Shell Trade and Shell Working During the Neolithic and Early Chalcolithic at Mehrgarh, Pakistan

Libation vessels made of the conch shell Turbinella pyrum. One of these is decorated with vermilion filled incised lines. A single spiraling design is carved around the apex and a double incised line frames the edge of the orifice. This type of vessel was used in later times for ritual libations and for administering sacred water or medicine to patients.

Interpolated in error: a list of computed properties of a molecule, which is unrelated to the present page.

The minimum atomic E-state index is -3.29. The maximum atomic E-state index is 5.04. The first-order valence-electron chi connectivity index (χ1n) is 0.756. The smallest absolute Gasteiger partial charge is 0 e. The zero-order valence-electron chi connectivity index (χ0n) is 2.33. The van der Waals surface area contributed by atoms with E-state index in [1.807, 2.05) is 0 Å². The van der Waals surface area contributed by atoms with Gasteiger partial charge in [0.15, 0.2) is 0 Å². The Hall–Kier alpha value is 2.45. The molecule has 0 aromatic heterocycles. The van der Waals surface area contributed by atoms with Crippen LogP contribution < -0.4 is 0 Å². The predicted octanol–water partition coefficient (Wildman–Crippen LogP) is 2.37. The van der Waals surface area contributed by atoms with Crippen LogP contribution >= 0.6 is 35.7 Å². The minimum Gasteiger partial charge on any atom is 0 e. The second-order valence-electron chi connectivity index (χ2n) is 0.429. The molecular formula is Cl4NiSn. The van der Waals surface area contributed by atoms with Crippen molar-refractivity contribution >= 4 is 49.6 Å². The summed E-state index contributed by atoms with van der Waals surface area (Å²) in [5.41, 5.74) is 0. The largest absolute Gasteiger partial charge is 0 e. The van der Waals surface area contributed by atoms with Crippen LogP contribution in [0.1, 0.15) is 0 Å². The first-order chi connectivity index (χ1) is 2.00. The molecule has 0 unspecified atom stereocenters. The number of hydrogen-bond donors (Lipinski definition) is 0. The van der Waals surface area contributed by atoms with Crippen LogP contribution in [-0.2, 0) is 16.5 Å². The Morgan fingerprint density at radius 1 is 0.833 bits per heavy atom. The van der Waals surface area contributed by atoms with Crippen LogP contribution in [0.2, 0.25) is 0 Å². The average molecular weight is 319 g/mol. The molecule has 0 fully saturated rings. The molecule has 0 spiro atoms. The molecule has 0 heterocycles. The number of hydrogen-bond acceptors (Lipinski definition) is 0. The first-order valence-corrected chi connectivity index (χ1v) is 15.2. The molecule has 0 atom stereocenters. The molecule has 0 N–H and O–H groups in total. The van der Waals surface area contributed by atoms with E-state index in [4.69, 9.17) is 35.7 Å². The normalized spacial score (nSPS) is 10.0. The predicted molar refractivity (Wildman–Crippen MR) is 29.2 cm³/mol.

AIthough the presence of a specialized shell industry and the widespread use of shell are well documented at sites of the Indus Civilization (2500-1750 B.C.), the early stages of this industry were not known until recent excavations at the site of Mehrgarh, Pakistan. It is fortunate that the sample of shell artifacts from Mehrgarh is relatively large because very few neolithic or early chalcolithic sites have been excavated in Balochistan or the Indus region, and little or no shell has been reported from this period. Because of this lack of comparative data, however, the significance of the Mehrgarh sample must be kept in perspective, especially since the site is located in a transitional zone at the edge of the Indus plain and the highlands of Balochistan.